“I have spent a few years trying to settle on a travel/beater guitar. I loved my little Seagull Coastline Grande but got my great Larrivee Parlor. So I turned the Seagull into CA Cargo, but the sound irritated me after a while. I tried a Wechter Travel 'hog top which was a great playing guitar, but donated it to a charity auction. I decided that Imuch like really small guitars very much, but still wanted a guitar which would be survivable and good sounding to me. Finally (I hope) I settled on a Voyage Air VAOM-06. Exceptional instrument as all of you know, and great for travel. Full toned and sized like I prefer. After talking to a few respected techs and a lot of thought, I saw another dimension that took me strongly into the VA camp: when folded there is no strain on the top, thus no great likelihood of cracks. The lam B&S should keep it dimensionally stable. Real Genius!"

Stay tuned. There's more to come from the AcousticGuitarForum.com...



Quotes from Acoustic Guitar Forum – June, 2012
Forum Question:
I'm sorry if this is a really dumb question... But, I still can't get past the folding neck. Will it some how eventually warp or the hinges/pin wear out? Can the action be adjusted to be lowered?

Reply From: Tanque Verde, via Acoustic Guitar Forum:
"I haven't owned one long enough to speak to your longevity concern, but I can say as one who owns a VA, the guitar feels really well built. I don't expect it to fall apart within a timeframe that would make me begrudge the cost. Action lowers at the saddle, piece of cake.

Reply From: Blueser100, via Acoustic Guitar Forum::
"I am very pleased with my VAOM-02. I ignored the brand for a long time, as it was not on my radar and i had not taken the time to try one. The guitar is as well built as any comparable guitar in same price range - maybe even better.

Reply From: Glennwillow, via Acoustic Guitar Forum::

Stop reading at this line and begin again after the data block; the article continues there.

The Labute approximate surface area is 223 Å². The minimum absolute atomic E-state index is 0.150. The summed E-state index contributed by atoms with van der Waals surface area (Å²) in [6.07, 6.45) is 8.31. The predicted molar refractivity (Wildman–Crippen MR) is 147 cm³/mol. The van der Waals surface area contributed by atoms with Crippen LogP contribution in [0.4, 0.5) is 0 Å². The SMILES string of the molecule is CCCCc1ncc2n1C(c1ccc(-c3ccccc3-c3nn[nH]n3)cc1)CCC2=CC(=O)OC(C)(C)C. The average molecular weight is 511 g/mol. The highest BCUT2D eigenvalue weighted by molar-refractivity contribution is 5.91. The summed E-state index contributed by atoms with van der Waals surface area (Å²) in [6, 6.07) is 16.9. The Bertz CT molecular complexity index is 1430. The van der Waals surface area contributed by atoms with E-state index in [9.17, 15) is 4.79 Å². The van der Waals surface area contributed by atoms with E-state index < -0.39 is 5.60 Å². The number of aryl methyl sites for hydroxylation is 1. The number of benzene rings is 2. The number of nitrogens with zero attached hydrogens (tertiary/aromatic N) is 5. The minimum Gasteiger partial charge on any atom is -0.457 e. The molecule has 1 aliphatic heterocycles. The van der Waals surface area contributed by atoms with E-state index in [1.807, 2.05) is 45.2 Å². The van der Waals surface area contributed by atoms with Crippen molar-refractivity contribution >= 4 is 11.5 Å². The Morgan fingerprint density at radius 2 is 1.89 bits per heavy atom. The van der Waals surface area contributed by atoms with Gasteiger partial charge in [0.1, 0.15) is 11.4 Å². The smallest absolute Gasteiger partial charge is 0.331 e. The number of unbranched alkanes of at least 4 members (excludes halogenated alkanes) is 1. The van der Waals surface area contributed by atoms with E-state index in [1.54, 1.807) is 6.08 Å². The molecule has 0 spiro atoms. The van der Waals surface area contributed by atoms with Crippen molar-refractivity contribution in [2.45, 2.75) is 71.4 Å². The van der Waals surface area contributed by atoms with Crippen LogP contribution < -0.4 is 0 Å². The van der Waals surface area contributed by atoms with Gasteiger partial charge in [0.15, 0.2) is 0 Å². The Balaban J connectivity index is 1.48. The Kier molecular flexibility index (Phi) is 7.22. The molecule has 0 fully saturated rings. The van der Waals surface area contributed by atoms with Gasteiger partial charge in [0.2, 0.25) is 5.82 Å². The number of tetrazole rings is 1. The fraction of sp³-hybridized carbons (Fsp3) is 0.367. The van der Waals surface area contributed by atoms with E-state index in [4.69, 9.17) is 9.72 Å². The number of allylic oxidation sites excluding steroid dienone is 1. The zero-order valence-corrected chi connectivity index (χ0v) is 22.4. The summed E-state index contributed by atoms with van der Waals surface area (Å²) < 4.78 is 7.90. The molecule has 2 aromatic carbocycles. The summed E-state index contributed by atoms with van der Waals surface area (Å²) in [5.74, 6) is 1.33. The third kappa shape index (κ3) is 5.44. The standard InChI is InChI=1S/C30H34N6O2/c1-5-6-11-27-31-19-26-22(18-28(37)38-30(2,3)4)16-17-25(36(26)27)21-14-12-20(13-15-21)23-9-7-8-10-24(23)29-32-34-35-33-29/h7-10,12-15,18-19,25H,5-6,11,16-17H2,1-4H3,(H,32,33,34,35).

"I have not had any issues with the neck hinge on my VAOM-06 Voyage-Air and I have owned mine for about 3 years now. I had my concerns, too, before I owned one, but I kept hearing such good things, I decided to take a chance. I am really glad I did.

Really, I don't think you are going to have any issues with the folding neck.

Reply From: Ed422, via Acoustic Guitar Forum::
"The hinge is very robust. I don't think the neck is any more or less susceptible to warpage or twisting than any other neck. I expect years of service out of it. I have had mine (VAMD-04BK) about a year and nothing has moved. It can be adjusted just like any other guitar... neck relief, and saddle height. Given the choice, I would (in fact I did) take it over a Mini Martin, Baby Taylor, or GS Mini. Try to find a local dealer and give one a try."

Reply From: MrBJones, via Acoustic Guitar Forum:
"As others have said, the hinge is nothing to worry about; in fact, it's covered by a lifetime warranty. When the neck is unfolded, you'd be hard-pressed to notice anything about it that's different from any other guitar. Although I've only had mine for a few months, I probably open and fold the neck more frequently than most, having taken it on several business trips already, some with more than one destination. Definitely a non-issue."

Reply From: Martz911, via Acoustic Guitar Forum::